When Brand Guidelines Trump Donor-centricity You Have a Recipe For Disaster

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Greg Warner is CEO and Founder of MarketSmart, a revolutionary marketing software and services firm that helps nonprofits raise more for less. In 2012 Greg coined the phrase “Engagement Fundraising” to encapsulate his breakthrough fundraising formula for achieving extraordinary results. Using their own innovative strategies and technologies, MarketSmart helps fundraisers around the world zero in on the donors most ready to support their organizations and institutions with major and legacy gifts.

When brand guidelines trump donor-centricity you have a recipe for disaster “Make the font smaller!” That’s what the brand police told me to do.
I reminded them that the supporters we were targeting for the CGA lead generation effort were over 70. But they just didn’t care.
“Make it smaller!” they commanded.
I tried again. I sent them information to support my claim that our audience won’t be able to read the promotion. I implored them to change their minds. I sent them data from the American Optometric Association about how people over 60 are much more likely to experience the following (in addition to basic vision deterioration):

  • Age-related macular degeneration
  • Diabetic retinopathy
  • Retinal detachment
  • Cataracts
  • Glaucoma
  • Dry eye

They didn’t care.
In the end, our campaign failed. I knew the decision to make the font smaller was a recipe for disaster. And, I was right.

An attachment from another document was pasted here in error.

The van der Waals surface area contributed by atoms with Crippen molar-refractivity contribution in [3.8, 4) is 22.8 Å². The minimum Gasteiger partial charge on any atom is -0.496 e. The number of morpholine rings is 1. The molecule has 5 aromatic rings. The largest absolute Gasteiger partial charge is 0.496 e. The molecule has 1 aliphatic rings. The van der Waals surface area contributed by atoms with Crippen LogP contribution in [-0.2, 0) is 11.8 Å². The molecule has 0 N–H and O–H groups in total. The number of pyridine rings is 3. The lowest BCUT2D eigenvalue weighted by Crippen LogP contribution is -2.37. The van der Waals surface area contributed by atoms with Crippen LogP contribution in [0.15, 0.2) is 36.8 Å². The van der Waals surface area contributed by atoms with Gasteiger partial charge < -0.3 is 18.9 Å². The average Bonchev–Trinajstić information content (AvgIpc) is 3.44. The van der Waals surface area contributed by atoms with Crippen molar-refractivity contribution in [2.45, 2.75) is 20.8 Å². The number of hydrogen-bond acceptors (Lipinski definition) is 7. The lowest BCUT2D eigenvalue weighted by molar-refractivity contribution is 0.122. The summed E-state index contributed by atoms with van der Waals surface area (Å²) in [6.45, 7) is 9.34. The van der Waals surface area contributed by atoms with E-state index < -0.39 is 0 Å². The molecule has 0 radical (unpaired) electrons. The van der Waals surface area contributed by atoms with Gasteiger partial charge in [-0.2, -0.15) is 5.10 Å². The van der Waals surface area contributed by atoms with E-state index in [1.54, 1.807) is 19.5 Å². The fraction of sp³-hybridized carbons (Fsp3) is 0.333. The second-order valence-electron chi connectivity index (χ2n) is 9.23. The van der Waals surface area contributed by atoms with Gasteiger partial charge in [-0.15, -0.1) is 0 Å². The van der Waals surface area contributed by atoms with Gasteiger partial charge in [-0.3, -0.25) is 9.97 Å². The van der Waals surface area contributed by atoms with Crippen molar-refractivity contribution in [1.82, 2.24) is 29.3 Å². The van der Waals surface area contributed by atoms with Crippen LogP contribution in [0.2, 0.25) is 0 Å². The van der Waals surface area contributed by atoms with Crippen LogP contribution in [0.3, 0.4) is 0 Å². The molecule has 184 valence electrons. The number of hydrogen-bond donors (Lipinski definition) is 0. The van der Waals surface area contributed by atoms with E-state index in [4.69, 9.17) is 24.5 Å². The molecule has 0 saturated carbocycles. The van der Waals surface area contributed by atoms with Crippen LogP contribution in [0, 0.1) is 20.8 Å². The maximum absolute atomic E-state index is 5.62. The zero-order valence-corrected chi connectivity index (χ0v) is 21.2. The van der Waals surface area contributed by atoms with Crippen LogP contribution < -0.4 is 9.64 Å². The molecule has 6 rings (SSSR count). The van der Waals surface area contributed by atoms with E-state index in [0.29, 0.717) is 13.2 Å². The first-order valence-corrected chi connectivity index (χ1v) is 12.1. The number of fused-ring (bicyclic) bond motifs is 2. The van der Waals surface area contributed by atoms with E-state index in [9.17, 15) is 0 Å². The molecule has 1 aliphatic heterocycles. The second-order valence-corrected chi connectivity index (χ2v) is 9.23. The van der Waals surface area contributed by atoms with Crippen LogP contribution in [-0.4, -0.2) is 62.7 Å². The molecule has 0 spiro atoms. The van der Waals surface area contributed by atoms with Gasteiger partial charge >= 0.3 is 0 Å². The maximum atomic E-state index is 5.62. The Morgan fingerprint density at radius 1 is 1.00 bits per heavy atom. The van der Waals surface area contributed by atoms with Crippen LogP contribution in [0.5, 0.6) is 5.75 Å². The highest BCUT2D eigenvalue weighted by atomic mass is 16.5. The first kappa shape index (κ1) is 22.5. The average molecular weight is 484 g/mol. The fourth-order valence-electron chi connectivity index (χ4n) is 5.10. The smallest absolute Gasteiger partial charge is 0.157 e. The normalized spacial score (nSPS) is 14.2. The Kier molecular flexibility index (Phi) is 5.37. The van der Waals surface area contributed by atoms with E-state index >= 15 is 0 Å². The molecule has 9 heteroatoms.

Bottom line: Stop trumping your donors’ needs with silly brand guidelines that were probably written by a Generation X’er or a Millennial who doesn’t wear glasses.
If you would like to read more about donor-centricity, click here.

7 responses to “When Brand Guidelines Trump Donor-centricity You Have a Recipe For Disaster”

  1. Claire Meyerhoff says:

    Exactly.

  2. Theresa says:

    THANK YOU!!!!

  3. David says:

    LOVE, LOVE, Love!!! This is right on point.

  4. Mike Frising says:

    Brand guidelines are just that, guidelines, not rules for your brand. Certain brand managers take their organization’s guidelines and use it as the be-all and end-all for design and don’t allow for flexibility. I would say that’s the fault of the brand manager not being creative enough to understand his/her target audience (in this example, the elderly), and being able to come up with a solution that not only fits within the organizations brand, but appeals to the target audience. Design should ALWAYS follow function.

  5. My colleagues and I have been fighting this battle for years (at two different institutions, for me). Tiny fonts, reverse-type, colored text on a colored background, etc. All proven to be bad for many in our audience, but SO hard to get the designers and brand enforcers to account for our audience when developing their standards. I agree 100% with Mike.

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